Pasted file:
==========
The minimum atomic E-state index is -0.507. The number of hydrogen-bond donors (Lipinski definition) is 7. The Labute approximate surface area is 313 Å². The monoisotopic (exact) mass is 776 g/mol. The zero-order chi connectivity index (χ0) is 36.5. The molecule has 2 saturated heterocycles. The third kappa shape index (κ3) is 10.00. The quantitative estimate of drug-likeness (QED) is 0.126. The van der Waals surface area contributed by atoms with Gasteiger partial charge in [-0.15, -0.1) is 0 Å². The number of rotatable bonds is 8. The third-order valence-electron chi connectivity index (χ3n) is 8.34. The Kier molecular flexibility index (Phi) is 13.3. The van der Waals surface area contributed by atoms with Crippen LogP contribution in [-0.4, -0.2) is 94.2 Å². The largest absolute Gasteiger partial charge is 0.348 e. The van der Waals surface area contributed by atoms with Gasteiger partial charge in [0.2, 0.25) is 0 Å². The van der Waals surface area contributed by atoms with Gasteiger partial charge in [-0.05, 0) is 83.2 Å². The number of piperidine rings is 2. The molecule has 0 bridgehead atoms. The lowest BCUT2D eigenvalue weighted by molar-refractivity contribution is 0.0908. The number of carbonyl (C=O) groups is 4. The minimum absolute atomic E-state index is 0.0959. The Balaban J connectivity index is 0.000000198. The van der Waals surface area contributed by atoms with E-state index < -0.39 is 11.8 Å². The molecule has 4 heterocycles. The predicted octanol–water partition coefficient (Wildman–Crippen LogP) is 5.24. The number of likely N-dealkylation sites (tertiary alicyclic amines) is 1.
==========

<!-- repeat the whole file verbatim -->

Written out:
The minimum atomic E-state index is -0.507. The number of hydrogen-bond donors (Lipinski definition) is 7. The Labute approximate surface area is 313 Å². The monoisotopic (exact) mass is 776 g/mol. The zero-order chi connectivity index (χ0) is 36.5. The molecule has 2 saturated heterocycles. The third kappa shape index (κ3) is 10.00. The quantitative estimate of drug-likeness (QED) is 0.126. The van der Waals surface area contributed by atoms with Gasteiger partial charge in [-0.15, -0.1) is 0 Å². The number of rotatable bonds is 8. The third-order valence-electron chi connectivity index (χ3n) is 8.34. The Kier molecular flexibility index (Phi) is 13.3. The van der Waals surface area contributed by atoms with Crippen LogP contribution in [-0.4, -0.2) is 94.2 Å². The largest absolute Gasteiger partial charge is 0.348 e. The van der Waals surface area contributed by atoms with Gasteiger partial charge in [0.2, 0.25) is 0 Å². The van der Waals surface area contributed by atoms with Gasteiger partial charge in [-0.05, 0) is 83.2 Å². The number of piperidine rings is 2. The molecule has 0 bridgehead atoms. The lowest BCUT2D eigenvalue weighted by molar-refractivity contribution is 0.0908. The number of carbonyl (C=O) groups is 4. The minimum absolute atomic E-state index is 0.0959. The Balaban J connectivity index is 0.000000198. The van der Waals surface area contributed by atoms with E-state index < -0.39 is 11.8 Å². The molecule has 4 heterocycles. The predicted octanol–water partition coefficient (Wildman–Crippen LogP) is 5.24. The number of likely N-dealkylation sites (tertiary alicyclic amines) is 1.